Sunday, January 31, 2016

Are you into Business then secure your online transactions

The best way to avoid becoming a victim of a cyberheist is not to let computer crooks into the computers you use to access your organization’s bank accounts online. The surest way to do that is to maintain a clean computer: Start with a fresh install of the operating system and all available security updates, or adopt a “live CD” approach (explained in more detail below).
-Use a dedicated system to access the bank’s site. The dedicated machine should be restricted from visiting all but a handful of sites necessary to interact with the bank and manage the organization’s finances. This can be done using custom firewall rules and hosts files, or services like OpenDNS. Remember that the dedicated system approach only works if you *only* access your bank’s site from locked-down, dedicated machines. Making occasional exceptions undermines the whole purpose of this approach.
-If possible, use something other than Microsoft Windows. Most malware only runs in a Microsoft Windows environment, so using a different operating system for the dedicated machine is an excellent way to drastically reduce the likelihood of becoming a cyberheist victim. A “live CD” is a free and relatively painless way to temporarily boot a Windows PC into a Linux environment. The beauty of this approach is that even if you fail to maintain a clean Windows PC, malicious software can’t touch or eavesdrop on your banking session while you’re booted into the Live CD installation. For more information on how to set up a live CD for a dedicated machine, see this primer.
-If you must use a multi-purpose machine where you will check email, avoid clicking links in email (see previous tip). Also, set email to display without HTML formatting if possible.
-If you installed it, patch it. Keep the operating system up-to-date with patches. It’s equally important to update the third-party software on your system, especially browser plugins. One leading cause of malware infections are exploit kits, which are attack tools stitched into hacked Web sites that exploit unpatched or undocumented vulnerabilities in widely-used browser plugins. Tools such as File Hippo’s Update Checker and Secunia’s Personal Software Inspector will alert you to new security updates available for third-party programs installed on your PC.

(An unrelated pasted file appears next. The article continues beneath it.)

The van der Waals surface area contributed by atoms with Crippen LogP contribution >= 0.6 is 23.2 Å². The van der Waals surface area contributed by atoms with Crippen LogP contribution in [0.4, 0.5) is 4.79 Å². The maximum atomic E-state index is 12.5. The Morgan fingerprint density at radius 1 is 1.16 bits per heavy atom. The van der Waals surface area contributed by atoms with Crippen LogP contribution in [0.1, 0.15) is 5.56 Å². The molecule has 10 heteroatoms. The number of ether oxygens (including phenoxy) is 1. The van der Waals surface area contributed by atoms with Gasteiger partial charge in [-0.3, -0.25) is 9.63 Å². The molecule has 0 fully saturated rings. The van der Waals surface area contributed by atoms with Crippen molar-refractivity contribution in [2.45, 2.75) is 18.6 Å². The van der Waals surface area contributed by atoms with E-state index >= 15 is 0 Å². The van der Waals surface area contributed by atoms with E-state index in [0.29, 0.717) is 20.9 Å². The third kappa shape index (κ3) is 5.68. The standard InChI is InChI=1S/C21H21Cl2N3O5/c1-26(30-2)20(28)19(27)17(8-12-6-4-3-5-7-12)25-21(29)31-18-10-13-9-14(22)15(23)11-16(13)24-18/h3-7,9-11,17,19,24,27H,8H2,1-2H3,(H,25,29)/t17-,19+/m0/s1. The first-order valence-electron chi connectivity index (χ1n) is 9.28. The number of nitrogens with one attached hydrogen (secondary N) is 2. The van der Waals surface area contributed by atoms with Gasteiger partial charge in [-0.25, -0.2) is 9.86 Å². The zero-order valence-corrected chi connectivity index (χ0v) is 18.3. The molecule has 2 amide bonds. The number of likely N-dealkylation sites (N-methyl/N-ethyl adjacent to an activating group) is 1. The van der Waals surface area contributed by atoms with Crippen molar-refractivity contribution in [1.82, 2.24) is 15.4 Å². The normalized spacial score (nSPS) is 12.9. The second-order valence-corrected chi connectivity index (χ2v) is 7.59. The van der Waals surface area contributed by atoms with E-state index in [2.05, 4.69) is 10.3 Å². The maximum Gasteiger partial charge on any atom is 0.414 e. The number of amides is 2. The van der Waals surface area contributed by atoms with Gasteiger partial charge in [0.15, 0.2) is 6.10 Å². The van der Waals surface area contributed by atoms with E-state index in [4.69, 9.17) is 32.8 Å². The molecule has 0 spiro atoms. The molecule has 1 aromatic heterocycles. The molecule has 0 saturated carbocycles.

-Remove any unneeded software from dedicated systems used to access the bank’s site. In particular, unneeded plugins (such as Java) should be junked.
-Avoid opening attachments in email that you were not expecting. Be particularly wary of emails that warn of some dire consequence unless you take action immediately.
-Use a bookmark to access the bank’s site. Avoid “direct navigation,” which involves manually typing the bank’s address into a browser; a fat-fingered keystroke may send you to a look-alike phishing Web site or one that tries to foist malicious software.
-Remember that antivirus software is no substitute for common sense. A majority of today’s cyberheists begin with malware that is spread via email attachments. Many of these threats will go undetected by antivirus tools in the first few days.
-If your financial institution offers it, consider taking advantage of ACH Positive Pay. Any item that meets the criteria you establish will automatically post to your account. Your company will be notified via email and/or text message of any rejected electronic item(s) that do not meet your filter criteria. Upon receipt of the rejected items, you can then return them or conveniently add filter criteria for future electronic transactions.
-Require two people to sign off on every transaction. This fundamental anti-fraud technique can help block cyberheists (and employee fraud).

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